Five weeks until America’s Racetrack– Saratoga begins it summer meet. Which means there is still plenty of racing at Belmont Park before the NYRA crew heads north.
Belmont is one of the country’s largest tracks, both in terms of stature and of size. Its 1 ½-mile circumference makes it the largest dirt track in the country.
Its high-quality racing and massive media exposure make it one of the most attractive racetracks to bet.
So if you want to make some pre-Saratoga bank, here’s what you need to know about betting at Belmont Park.
The Dimensions: As noted above, the main track is gigantic. While the average dirt track is one mile around, Belmont is 1 ½ miles, or 50% larger than normal. As a result, the vast majority of races, including route races, are conducted around one turn.
Belmont features two turf courses. The outer turf course is 1 5/16 miles around, and features chutes for races at one mile and 1 1/16 miles. The inner turf course has a circumference of 1 3/16 miles, and includes a chute for races at 1 1/16 miles. Both turf courses conduct an even mix of sprint and route races.
When They Race: Belmont races from Thursday to Sunday until July 11th. On Thursdays, the first race goes off at 3:05, while the first Post Time Friday to Sunday is 1:00.
Wagering Menu: Belmont offers the standard Win, Place, Show, Exacta, Trifecta, and Superfecta wagers on races with sufficient betting interests (number of horses).
The average card features rolling doubles and Pick 3s, both with $1 minimum wagers, as well as two 50-cent Pick 4s and Pick 5s.
The early Pick 5 begins in race 1, while the early Pick 4 starts in race 2. The late Pick 5 is on the last five races each day, with the late Pick 4 comprising the last four races each day.
The $1 Pick 6 is on the last six races each day. Originally a jackpot bet, it was changed to a traditional Pick 6 format at the start of this year’s Belmont spring meet.
Jockeys and Trainers to Watch: The top jockey at Belmont (if not the country) is Irad Ortiz Jr. A three-time Winner of the Eclipse Award as outstanding jockey.
Because of Irad’s success, his horses tend to get bet a lot, no matter if they’re serious contenders or not. Virtually all of his Winners have come on short-priced horses. The average Ortiz-ridden Winner goes off at 2-1, far and away the lowest of any jockey.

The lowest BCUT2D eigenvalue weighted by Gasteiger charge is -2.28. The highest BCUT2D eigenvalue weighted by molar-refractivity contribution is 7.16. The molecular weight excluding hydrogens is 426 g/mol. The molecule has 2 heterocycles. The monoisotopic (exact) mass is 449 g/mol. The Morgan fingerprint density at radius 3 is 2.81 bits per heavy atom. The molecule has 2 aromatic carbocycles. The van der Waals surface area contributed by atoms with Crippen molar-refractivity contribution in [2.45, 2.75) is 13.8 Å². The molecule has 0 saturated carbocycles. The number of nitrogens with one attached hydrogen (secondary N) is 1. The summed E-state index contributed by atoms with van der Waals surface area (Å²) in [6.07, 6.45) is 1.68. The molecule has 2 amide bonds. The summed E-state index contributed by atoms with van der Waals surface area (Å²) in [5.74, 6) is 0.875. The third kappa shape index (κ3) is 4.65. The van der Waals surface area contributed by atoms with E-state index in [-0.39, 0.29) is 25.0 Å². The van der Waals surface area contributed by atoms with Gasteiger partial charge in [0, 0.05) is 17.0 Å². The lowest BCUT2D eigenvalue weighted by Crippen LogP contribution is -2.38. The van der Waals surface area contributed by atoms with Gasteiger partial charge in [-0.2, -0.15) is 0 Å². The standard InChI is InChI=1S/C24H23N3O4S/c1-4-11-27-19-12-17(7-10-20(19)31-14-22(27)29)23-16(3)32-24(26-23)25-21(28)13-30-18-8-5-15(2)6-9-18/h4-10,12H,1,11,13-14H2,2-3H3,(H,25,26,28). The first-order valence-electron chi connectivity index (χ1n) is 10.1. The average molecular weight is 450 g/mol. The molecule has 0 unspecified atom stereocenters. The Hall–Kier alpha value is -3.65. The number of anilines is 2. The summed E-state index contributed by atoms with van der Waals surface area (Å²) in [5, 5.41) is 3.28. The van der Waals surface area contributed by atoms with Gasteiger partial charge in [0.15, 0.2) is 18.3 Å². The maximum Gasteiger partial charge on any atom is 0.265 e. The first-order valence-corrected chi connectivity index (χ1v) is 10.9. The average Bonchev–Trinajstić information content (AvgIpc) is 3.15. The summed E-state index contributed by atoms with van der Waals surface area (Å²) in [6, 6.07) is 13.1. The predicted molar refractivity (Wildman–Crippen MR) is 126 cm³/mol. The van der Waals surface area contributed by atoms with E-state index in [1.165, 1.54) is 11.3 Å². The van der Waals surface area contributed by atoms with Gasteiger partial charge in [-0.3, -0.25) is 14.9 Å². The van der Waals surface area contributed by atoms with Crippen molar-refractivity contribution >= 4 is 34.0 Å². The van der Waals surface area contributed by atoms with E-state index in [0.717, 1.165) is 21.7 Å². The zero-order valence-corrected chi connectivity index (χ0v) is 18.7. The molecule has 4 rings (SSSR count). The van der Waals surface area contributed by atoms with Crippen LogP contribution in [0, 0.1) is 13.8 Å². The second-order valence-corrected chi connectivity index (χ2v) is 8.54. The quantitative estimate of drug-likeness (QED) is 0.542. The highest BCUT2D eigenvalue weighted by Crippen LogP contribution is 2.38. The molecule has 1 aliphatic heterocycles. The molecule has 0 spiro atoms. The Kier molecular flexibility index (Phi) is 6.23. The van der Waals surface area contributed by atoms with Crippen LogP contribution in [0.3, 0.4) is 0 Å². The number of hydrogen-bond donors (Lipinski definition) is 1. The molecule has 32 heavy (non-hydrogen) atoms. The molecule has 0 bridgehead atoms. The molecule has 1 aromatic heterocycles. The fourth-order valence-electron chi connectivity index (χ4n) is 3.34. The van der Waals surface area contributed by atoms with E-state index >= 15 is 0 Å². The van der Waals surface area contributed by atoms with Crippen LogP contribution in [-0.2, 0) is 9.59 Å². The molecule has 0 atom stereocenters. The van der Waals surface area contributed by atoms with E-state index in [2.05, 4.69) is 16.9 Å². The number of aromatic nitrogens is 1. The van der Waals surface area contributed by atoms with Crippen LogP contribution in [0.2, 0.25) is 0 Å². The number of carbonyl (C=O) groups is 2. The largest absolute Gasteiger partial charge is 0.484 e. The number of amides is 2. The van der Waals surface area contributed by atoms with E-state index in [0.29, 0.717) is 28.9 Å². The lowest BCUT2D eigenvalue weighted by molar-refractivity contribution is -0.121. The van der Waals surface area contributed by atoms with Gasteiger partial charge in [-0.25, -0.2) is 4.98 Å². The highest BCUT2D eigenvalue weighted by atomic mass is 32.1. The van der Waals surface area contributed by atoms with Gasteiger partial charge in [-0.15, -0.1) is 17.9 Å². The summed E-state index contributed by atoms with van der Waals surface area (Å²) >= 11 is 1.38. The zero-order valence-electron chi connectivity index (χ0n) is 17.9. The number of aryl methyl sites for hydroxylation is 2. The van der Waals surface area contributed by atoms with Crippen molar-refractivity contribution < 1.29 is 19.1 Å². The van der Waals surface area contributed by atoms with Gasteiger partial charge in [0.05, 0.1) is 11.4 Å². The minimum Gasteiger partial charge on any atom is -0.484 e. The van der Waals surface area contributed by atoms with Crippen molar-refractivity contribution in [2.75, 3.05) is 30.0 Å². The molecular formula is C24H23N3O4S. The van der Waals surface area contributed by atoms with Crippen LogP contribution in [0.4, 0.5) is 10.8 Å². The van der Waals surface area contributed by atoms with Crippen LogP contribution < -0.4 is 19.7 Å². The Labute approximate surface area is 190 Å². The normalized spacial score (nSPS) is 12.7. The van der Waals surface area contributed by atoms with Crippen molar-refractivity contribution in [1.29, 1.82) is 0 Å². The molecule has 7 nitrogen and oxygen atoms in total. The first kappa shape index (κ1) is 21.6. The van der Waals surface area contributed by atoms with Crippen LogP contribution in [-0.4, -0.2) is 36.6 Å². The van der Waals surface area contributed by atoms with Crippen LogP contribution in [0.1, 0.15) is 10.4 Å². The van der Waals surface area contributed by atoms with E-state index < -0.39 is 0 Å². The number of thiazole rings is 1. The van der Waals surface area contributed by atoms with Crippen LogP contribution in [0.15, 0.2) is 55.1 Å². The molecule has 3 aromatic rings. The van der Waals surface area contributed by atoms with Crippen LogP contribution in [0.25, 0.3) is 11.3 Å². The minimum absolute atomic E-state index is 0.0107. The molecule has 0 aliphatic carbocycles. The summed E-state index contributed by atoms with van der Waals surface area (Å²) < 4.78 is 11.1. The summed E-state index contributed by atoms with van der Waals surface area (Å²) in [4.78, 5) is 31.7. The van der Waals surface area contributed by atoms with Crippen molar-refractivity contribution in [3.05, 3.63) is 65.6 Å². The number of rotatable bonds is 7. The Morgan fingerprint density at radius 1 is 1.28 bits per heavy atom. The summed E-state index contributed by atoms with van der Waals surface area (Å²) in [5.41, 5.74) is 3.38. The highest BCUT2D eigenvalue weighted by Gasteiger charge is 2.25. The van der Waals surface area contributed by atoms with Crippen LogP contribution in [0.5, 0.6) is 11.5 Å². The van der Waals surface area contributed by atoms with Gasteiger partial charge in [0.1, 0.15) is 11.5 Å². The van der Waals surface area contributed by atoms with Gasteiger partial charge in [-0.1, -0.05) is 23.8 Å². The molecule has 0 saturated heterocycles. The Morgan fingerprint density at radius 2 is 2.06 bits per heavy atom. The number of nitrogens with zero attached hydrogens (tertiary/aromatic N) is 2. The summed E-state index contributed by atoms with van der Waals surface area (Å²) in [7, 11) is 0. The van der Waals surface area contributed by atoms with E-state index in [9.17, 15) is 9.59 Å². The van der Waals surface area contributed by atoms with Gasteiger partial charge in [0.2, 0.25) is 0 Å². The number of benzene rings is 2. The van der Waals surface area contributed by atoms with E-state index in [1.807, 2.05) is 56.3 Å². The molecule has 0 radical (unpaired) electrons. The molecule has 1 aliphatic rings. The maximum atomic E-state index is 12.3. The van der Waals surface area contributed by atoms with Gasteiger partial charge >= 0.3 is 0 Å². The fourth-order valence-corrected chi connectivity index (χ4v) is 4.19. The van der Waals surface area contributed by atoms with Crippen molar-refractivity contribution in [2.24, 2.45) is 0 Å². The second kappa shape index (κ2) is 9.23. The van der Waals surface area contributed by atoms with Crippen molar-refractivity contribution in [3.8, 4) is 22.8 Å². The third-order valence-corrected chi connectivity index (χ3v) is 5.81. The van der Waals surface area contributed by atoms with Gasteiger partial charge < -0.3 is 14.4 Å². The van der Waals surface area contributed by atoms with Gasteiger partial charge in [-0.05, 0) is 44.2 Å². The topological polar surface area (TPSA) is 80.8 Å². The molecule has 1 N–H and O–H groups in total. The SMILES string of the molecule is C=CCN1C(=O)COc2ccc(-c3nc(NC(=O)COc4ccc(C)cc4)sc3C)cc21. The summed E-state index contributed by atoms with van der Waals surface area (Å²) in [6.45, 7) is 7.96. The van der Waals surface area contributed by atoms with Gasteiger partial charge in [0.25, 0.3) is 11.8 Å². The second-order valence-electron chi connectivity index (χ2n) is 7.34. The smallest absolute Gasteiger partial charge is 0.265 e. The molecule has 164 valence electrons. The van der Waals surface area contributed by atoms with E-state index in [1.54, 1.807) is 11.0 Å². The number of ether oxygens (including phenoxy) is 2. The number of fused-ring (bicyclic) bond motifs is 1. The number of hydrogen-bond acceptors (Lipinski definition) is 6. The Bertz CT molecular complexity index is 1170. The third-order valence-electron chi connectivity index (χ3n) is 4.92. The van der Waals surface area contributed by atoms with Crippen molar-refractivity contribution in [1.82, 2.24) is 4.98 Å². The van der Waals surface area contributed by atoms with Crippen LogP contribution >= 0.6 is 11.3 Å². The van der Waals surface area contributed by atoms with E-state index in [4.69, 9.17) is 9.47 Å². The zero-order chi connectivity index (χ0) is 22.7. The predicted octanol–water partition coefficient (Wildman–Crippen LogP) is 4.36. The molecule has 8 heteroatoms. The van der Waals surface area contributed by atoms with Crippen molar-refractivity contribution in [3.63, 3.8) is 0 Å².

Although it can be dangerous playing against Ortiz’s horses, if you think one of them is vulnerable in a race, it can lead to a great betting opportunity.
Manny Franco, Irad’s brother Jose Ortiz, and Joel Rosario are also having very successful meets so far this spring. Rosario has the highest Win percentage of the group, scoring at a 29% rate. He hits at 38% with his dirt mounts, and 23% with his grass horses.
In the trainer standings, Chad Brown and Christophe Clement are the current leaders. Both men are more dominant on turf than on dirt. The overwhelming number of Clement’s starters have been in turf races, and he has not yet had a Winner in a dirt race.
To date, the best trainers in dirt races thus far are Rob Atras and Orlando Noda.
The best value trainers so far have been Wayne Potts, Tom Morley, and Chris Englehart. All three have saddled at least three Winners, with average win odds of at least 8-1.
Track Trends: The turf courses of Belmont have a reputation for being speed-favoring. Oftentimes, especially in route races, horses will go to the front, set slow fractions, and leave their rivals with too much to do in the end. If there’s a horse in a turf route races who has early speed, they’re a must-use in any multi-race bet.
Through the first month of the meet, there has not been a detectable bias on the dirt on most race days. One statistic worth keeping in mind is how well inside posts have done in dirt route races. As of May 30th, horses breaking from the inside two post positions were 30-for-58.
While it’s still a relatively small sample size, any horse who has one of those spots should be upgraded in your depth chart.
The Spa opens July 15th, but Belmont is still very playable. Good luck.